23 June

The Digital Learning Design Process: ADDIE Model for Instructional Design

In a typical eLearning project, it’s common to encounter a range of activities such as storyboarding, scriptwriting, video production. But what are the stages to create and develop a digital learning project? Who’s involved in each stage and what are the main outputs?

Let’s break down these typical stages in the eLearning project to help you explore each of them in-depth – based on the ADDIE instructional design model.

Before we start, let’s make an important distinction between graphic design and instructional design. While graphic design relates to the look and feel of the online course, instructional design relates to the flow and experience of the resource that helps someone learn the content.

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ADDIE is broken down between analysis, design, development, implement and evaluation – as demonstrated below.

Analyse

The analysis stage is where we dive into the learners’ needs. A few suggestions of questions that can be addressed are the following: 

  • What is the business problem?
  • Who is our audience and what are their learning needs?
  • What is the profile and preferences of this audience?
  • What is the content that we need to cover and how will it be broken down?

Typically the outputs from this phase will be a training specification or curriculum which will spell out the who (the audience), the why (the learning outcomes) and the what (the content covered) of a learning programme.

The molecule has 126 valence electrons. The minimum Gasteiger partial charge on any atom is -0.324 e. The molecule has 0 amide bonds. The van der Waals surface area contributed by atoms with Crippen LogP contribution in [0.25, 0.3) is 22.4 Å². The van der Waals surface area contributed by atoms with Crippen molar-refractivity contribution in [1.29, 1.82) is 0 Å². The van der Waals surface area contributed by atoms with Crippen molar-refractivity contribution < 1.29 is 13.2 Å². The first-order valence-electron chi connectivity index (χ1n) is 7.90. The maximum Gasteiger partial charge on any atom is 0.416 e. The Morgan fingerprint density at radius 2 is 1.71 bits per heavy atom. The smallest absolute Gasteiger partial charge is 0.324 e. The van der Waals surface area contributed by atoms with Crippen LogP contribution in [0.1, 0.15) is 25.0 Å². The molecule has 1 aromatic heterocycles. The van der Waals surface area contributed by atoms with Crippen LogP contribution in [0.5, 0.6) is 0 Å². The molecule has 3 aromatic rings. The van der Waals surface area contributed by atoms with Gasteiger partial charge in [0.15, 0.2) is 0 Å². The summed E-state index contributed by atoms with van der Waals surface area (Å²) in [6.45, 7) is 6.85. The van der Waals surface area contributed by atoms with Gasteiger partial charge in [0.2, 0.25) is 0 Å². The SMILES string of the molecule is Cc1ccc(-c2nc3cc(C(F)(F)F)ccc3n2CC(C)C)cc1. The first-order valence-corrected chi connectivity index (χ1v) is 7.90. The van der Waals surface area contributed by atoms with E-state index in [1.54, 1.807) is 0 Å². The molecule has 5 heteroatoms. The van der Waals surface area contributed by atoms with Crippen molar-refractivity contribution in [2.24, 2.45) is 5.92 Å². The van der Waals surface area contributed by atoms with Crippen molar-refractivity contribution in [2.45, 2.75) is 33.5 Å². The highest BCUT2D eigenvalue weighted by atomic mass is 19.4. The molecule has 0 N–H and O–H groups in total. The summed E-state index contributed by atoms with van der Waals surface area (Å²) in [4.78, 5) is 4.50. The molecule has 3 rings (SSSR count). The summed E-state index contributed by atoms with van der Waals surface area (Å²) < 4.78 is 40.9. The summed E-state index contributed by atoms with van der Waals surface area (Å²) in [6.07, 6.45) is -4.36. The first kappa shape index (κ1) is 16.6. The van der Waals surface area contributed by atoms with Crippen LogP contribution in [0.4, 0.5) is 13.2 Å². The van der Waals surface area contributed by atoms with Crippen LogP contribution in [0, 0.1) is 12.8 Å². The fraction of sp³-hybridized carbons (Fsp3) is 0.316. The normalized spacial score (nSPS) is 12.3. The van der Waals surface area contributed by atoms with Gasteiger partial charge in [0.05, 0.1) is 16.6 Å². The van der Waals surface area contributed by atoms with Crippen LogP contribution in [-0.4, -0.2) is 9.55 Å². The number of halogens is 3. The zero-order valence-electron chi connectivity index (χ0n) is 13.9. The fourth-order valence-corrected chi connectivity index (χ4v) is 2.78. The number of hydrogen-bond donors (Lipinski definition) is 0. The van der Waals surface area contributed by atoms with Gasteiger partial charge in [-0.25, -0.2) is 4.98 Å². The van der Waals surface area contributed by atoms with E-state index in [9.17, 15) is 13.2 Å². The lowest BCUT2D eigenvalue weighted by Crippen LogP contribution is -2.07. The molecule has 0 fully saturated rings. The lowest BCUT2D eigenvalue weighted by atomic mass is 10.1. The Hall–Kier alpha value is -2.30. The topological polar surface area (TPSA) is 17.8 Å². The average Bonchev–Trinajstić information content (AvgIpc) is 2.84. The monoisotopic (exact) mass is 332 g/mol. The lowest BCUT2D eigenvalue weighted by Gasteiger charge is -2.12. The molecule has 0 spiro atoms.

Design

In the design stage, your team should start to focus on how the programme will be delivered.

  • What does the digital learning experience look like?
  • How will it flow and what will the touchpoints be?
  • What type of digital learning resource do we need to build?
  • How will we design each of these resources to make them engaging and impactful?

The result from this phase will typically be a series of storyboards that map out the flow of a digital learning experience.

Develop

The development stage is where the storyboard is brought to life using content authoring tools and software to build learning resources.

There are a number of steps in this phase and it can include things like prototyping, video production, audio production and user testing, as this is normally the most time-consuming part of the digital learning design process.

Implement

The next phase is implementation, which means how the digital learning course will be rolled out. This is generally an overlooked phase that should be planned from the analysis stage. A few topics worth exploring are:

  • How are we going to roll it out?
  • Will we need an LMS (Learning Management System)?
  • How are we going to promote and market our courses? 
  • How are we going to drive engagement?
  • How will we support learners during the course?
  • How will we monitor their experience and engagement?

Evaluate

The evaluation phase sits in the middle of the ADDIE model as it’s necessary to keep evaluating your decisions all the time as you go through the process. Here’s a guideline on what should be evaluated at each stage:

  • Analyse stage: Evaluate whether the learning objectives meet the business need.
  • Design stage: Evaluating whether the storyboard meets the learning objectives.
  • Develop stage: Evaluate whether the resources match the storyboard.
  • Implement stage: Evaluate the engagement, experience and whether learning transfer has been achieved.

We hope this overview of the Digital Learning Design process has been useful to you.